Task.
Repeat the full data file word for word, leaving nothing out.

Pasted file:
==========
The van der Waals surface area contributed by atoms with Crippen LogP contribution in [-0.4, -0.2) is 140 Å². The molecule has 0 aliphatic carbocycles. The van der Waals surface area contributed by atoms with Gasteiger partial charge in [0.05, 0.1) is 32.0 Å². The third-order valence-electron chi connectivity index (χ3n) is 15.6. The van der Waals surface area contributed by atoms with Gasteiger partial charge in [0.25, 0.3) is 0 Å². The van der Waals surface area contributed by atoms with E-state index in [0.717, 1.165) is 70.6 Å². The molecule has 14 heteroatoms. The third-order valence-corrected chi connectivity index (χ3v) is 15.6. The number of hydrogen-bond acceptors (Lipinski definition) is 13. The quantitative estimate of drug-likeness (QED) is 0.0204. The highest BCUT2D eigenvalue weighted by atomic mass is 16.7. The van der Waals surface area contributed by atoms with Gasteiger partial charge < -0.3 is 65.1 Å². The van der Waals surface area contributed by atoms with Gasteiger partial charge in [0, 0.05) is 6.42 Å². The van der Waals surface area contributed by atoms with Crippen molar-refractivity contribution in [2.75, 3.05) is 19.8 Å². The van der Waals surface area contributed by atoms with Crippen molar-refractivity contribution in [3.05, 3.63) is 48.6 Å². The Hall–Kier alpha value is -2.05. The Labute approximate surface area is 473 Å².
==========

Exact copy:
The van der Waals surface area contributed by atoms with Crippen LogP contribution in [-0.4, -0.2) is 140 Å². The molecule has 0 aliphatic carbocycles. The van der Waals surface area contributed by atoms with Gasteiger partial charge in [0.05, 0.1) is 32.0 Å². The third-order valence-electron chi connectivity index (χ3n) is 15.6. The van der Waals surface area contributed by atoms with Gasteiger partial charge in [0.25, 0.3) is 0 Å². The van der Waals surface area contributed by atoms with E-state index in [0.717, 1.165) is 70.6 Å². The molecule has 14 heteroatoms. The third-order valence-corrected chi connectivity index (χ3v) is 15.6. The number of hydrogen-bond acceptors (Lipinski definition) is 13. The quantitative estimate of drug-likeness (QED) is 0.0204. The highest BCUT2D eigenvalue weighted by atomic mass is 16.7. The van der Waals surface area contributed by atoms with Gasteiger partial charge < -0.3 is 65.1 Å². The van der Waals surface area contributed by atoms with Gasteiger partial charge in [0, 0.05) is 6.42 Å². The van der Waals surface area contributed by atoms with Crippen molar-refractivity contribution in [2.75, 3.05) is 19.8 Å². The van der Waals surface area contributed by atoms with Crippen molar-refractivity contribution in [3.05, 3.63) is 48.6 Å². The Hall–Kier alpha value is -2.05. The Labute approximate surface area is 473 Å².